Augustus Bozzi Granville

Augustus Bozzi Granville (1783 – 1872) was an Italian-British medical man who made his name as a spa-doctor and as the author of influential spa guides. Whilst the market at the time was crowded with publications of this kind, Granville stood out, not just because of his vast experience, but because he skillfully combined medical advice with practical information about travel and costs, as well as vivid descriptions of the places concerned and even some entertaining gossip. Having had great success with his Spas of Germany (published in 1837), he was asked to produce something similar for England. The result was his Spas of England and Principal Sea-Bathing Places which came out in three volumes in 1841.

Source: Wikimedia Commons

For Granville too, Harrogate was broadly comparable to, but in one important respect disadvantageously different from, its European counterparts:

‘Harrogate has the very air of a watering-place. […] Its situation is delightful. For elevation, above the Irish and the German oceans, midway between it is nearly placed; for position, at about equal distances from the three capitals of the United Kingdom (about two hundred miles); and for geological formation, favourable to human life – Harrogate stands almost pre-eminent.’ Yet while in all these regards it can call itself equal to the best watering-places on the continent, there is one stark difference: the cost of staying there: ‚The weekly expense of gentleman and his lady, with three daughters, and two men and a woman servant, who while living at one of the principal hotels at that spa, and using the public rooms, was disbursing seldom less than twenty guineas a week; and had he desired a private sitting-room, the charge would have been three guineas more. Now mark the difference in this respect at the Spas in Germany. The same number of persons would have been magnificently lodged and sumptuously fed in the New Hotel at Wildbad, called the Bellevue […] for 189 flors a week, including every possible expense for master and servant, instead of 281, which are the representatives of twenty- three guineas. Again, a single gentleman, with a servant, who desires to pass his allotted time at the crack hotel of the Dragon, at Harrogate, must consent to pay five guineas a week, using a table d'hôte and the public sitting- room. But at the same spa of Wildbad, in the comfortable hotel of Mine Herr Klumpp, I have known a dignitary of the church during the last season occupy an extremely neat room, with another for his valet, and to have two excellent repasts, besides breakfast and the board of his domestic, for forty-five flors, or one-third less than the charge at the English spa.’ So, whilst Harrogate ‘has the elements within itself of becoming a Spa of the first magnitude, even to the extent of attracting foreign travellers’, it would need to rethink its business model for achieving this aim.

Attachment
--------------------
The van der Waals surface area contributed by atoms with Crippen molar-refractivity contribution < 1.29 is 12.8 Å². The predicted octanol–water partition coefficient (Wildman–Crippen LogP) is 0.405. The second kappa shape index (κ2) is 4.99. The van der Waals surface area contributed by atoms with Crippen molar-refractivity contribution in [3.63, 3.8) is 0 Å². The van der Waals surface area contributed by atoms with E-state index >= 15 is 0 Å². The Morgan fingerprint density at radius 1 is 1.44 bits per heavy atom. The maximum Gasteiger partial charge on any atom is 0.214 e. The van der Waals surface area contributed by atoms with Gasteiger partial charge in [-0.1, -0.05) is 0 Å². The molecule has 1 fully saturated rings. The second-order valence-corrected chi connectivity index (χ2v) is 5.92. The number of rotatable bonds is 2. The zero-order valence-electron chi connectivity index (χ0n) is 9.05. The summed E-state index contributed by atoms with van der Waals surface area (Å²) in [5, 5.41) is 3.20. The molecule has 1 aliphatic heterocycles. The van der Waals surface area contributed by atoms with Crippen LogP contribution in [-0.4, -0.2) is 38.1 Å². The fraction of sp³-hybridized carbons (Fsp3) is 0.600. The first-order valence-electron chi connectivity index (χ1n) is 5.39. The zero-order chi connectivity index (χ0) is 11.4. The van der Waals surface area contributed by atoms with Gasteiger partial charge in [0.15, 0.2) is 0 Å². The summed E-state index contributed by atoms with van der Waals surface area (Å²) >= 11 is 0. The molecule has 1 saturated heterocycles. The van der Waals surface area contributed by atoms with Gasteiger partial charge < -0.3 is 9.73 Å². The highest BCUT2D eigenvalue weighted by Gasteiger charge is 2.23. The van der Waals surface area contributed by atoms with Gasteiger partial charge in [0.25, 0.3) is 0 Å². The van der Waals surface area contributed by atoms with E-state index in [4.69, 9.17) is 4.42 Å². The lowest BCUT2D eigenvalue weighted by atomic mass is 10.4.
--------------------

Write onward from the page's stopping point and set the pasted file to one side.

This site has been conceived in conjunction with the HERA-funded research project The European Spa as a Transnational Public Space and Social Metaphor. Conception: Astrid Köhler, Text © Astrid Köhler and Karen Southworth, Design © Jana Riedel.